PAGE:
Tuesday, May 18, 2010

The Benthic Community

Microscopic ecosystems are science.

The BP oil spill threatens to destroy an entire ecosystem. More than one, actually, since the coral reefs of the Florida Keys are now under threat. And the ocean floor, one mile deep, is an ecosystem as well.

But the benthic community is the ecosystem that is of the most urgent concern. The wafer-thin top two millimeters of mud in the coastal Louisiana marsh, made up of microscopic algae and invertebrates are what holds the marsh together and what provides the nutritional support for everything from shellfish, crabs and shrimp and eventually to gators and fish and ducks.

This information comes from an article printed in the Times-Picayune in New Orleans.

The tiny microscopic algae in the mud produces a sticky substance that helps bind the soils in the marsh, and thus is of huge importance as far as fighting the loss of the coastal land.

Picture credit Ellis Lucia/Times Picayune

Marine biologists estimate that 97 percent of all marine species in the Gulf of Mexico depend on the estuaries at some point in their life cycles.

Picture credit Dan Swenson/Times-Picayune

"It's an incredible engine for a wide range of life," said Kevin Carman, dean of the College of Basic Sciences at Louisiana State University.

How will it cope with the possibility of a covering of oil?

"If the toxic components of the oil kill those invertebrates foraging on the algae, then the algae will grow out of control," Carman said.

The algae eventually would form a thick mat over the marsh mud, preventing sunlight from penetrating below its surface.

"If the algae can't get sunlight, they die. If they die, the invertebrates have no food, and the whole web is disrupted."

There is no best-case scenario as far as the benthic community is concerned. Not if the oil reaches the marsh, which apparently it has, in some areas.

We will all watch, with great concern, what happens, and how the entities that are responsible and those that are responding react.

Tuesday, February 2, 2010

Intersex fish in Alabama waterways

The environment is science.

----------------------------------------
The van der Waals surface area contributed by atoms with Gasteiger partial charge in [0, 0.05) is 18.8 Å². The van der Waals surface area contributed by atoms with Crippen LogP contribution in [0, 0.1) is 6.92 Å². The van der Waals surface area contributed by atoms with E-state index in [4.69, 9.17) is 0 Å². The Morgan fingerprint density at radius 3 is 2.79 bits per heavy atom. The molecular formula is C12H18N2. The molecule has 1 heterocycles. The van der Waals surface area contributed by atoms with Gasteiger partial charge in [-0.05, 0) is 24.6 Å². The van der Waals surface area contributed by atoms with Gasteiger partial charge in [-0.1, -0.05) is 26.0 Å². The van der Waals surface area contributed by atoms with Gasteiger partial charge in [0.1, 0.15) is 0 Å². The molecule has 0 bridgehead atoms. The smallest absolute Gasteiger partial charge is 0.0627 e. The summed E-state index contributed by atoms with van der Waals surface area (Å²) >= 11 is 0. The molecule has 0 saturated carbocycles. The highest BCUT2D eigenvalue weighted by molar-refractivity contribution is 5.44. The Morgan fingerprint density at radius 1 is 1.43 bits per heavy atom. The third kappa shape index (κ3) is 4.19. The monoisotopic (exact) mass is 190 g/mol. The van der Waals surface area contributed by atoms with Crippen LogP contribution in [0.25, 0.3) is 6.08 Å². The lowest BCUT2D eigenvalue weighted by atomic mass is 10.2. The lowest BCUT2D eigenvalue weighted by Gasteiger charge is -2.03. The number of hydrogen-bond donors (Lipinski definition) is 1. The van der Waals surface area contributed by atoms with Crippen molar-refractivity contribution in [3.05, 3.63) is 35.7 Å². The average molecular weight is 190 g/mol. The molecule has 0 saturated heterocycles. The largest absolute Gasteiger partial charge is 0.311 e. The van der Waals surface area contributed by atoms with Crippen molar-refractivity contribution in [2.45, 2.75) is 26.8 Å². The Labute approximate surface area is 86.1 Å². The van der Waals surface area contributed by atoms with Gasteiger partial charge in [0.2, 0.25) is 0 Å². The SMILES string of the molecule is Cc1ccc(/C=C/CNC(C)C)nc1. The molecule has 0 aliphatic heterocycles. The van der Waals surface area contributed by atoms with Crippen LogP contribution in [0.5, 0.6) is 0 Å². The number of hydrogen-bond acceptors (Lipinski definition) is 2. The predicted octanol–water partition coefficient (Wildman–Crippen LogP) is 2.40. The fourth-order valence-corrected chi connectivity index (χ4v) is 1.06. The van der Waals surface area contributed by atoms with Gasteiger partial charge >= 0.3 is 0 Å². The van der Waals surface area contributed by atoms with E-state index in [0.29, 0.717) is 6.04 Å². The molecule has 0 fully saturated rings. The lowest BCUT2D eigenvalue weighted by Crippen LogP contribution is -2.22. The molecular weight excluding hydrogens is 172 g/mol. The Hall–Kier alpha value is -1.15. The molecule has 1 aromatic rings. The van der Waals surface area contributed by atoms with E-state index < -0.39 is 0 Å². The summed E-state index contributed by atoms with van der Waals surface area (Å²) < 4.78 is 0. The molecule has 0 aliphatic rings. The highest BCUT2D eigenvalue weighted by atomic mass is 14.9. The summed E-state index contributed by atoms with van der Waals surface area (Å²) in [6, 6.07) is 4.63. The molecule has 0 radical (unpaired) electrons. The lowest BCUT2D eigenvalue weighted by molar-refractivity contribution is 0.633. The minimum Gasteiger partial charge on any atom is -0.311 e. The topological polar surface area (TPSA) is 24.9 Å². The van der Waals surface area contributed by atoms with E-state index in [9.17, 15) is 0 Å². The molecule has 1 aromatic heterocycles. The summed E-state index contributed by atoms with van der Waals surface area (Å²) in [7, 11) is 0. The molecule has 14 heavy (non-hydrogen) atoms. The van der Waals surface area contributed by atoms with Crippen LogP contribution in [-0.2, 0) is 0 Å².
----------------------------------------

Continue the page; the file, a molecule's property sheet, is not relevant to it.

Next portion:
Parade magazine on Sunday January 31, 2010 published an article describing mysterious intersex fish appearing in increasing numbers in rivers in the United States.

Included in the study was the Mobile River Basin which covers most of Alabama.

One third of male smallmouth bass and one fifth of male largemouth bass exhibit both male and female sex characteristics.

Photo credit Parade magazine

"Lab studies are under way to isolate potential causes," lead author Jo Ellen Hinck says.

Katherine Baer of the nonprofit group American Rivers says, "We see what's happening to the fish, and the water they're swimming in is the water we are drinking."

Thursday, January 7, 2010

The Symphony of Science

Music is science.

The Symphony of Science is a musical project headed by John Boswell whereby science and philosophy are delivered in musical form.

There have been four installments, and I am including all of them here. I hope you enjoy auto-tune. In my opinion, it gets better with each video.

The newest video, released yesterday, is the last in order on this page, and includes Carl Sagan, David Attenborough, and Jane Goodall. It is titled "The Unbroken Thread."

First, "A Glorious Dawn," featuring Carl Sagan and Stephen Hawking.

Let me stop right here and say that the mysteries and beauty of our planet rival anything seen on Pandora, in the movie Avatar, and I love that movie. That sentiment is brought out in the next video.

OK, the next video is "We are all Connected," and features Carl Sagan, Richard Feynman, Neil deGrasse Tyson, and Bill Nye.

The third video is "Our Place in the Cosmos," featuring Carl Sagan, Robert Jastrow, Richard Dawkins, Stephen Hawkins, and Michio Kaku.

Finally, "The Unbroken Thread."

More information, and the lyrics are included at the link above.